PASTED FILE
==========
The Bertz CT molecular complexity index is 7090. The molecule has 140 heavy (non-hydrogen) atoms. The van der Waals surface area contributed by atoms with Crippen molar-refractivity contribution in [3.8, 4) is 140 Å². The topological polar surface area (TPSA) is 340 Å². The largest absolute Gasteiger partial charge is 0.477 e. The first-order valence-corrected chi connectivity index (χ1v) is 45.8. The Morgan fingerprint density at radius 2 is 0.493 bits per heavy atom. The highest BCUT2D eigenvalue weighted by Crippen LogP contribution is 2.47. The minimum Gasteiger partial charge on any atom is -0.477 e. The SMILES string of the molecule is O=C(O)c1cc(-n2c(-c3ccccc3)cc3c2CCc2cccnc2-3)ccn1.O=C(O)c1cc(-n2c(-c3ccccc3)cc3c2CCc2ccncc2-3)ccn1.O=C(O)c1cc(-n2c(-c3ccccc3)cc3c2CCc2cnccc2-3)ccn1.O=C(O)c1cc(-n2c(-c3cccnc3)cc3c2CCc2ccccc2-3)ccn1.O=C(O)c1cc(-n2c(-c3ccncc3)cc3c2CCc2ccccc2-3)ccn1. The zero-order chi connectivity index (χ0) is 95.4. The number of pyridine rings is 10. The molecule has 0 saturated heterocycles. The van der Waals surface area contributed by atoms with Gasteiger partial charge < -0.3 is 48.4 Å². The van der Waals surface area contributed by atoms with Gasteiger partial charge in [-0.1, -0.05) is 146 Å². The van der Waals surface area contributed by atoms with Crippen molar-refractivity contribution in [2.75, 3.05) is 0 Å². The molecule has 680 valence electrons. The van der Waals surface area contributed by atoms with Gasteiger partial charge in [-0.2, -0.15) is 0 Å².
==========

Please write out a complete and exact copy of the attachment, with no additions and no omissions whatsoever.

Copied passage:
The Bertz CT molecular complexity index is 7090. The molecule has 140 heavy (non-hydrogen) atoms. The van der Waals surface area contributed by atoms with Crippen molar-refractivity contribution in [3.8, 4) is 140 Å². The topological polar surface area (TPSA) is 340 Å². The largest absolute Gasteiger partial charge is 0.477 e. The first-order valence-corrected chi connectivity index (χ1v) is 45.8. The Morgan fingerprint density at radius 2 is 0.493 bits per heavy atom. The highest BCUT2D eigenvalue weighted by Crippen LogP contribution is 2.47. The minimum Gasteiger partial charge on any atom is -0.477 e. The SMILES string of the molecule is O=C(O)c1cc(-n2c(-c3ccccc3)cc3c2CCc2cccnc2-3)ccn1.O=C(O)c1cc(-n2c(-c3ccccc3)cc3c2CCc2ccncc2-3)ccn1.O=C(O)c1cc(-n2c(-c3ccccc3)cc3c2CCc2cnccc2-3)ccn1.O=C(O)c1cc(-n2c(-c3cccnc3)cc3c2CCc2ccccc2-3)ccn1.O=C(O)c1cc(-n2c(-c3ccncc3)cc3c2CCc2ccccc2-3)ccn1. The zero-order chi connectivity index (χ0) is 95.4. The number of pyridine rings is 10. The molecule has 0 saturated heterocycles. The van der Waals surface area contributed by atoms with Gasteiger partial charge < -0.3 is 48.4 Å². The van der Waals surface area contributed by atoms with Gasteiger partial charge in [-0.1, -0.05) is 146 Å². The van der Waals surface area contributed by atoms with Crippen molar-refractivity contribution in [2.75, 3.05) is 0 Å². The molecule has 680 valence electrons. The van der Waals surface area contributed by atoms with Gasteiger partial charge in [-0.2, -0.15) is 0 Å².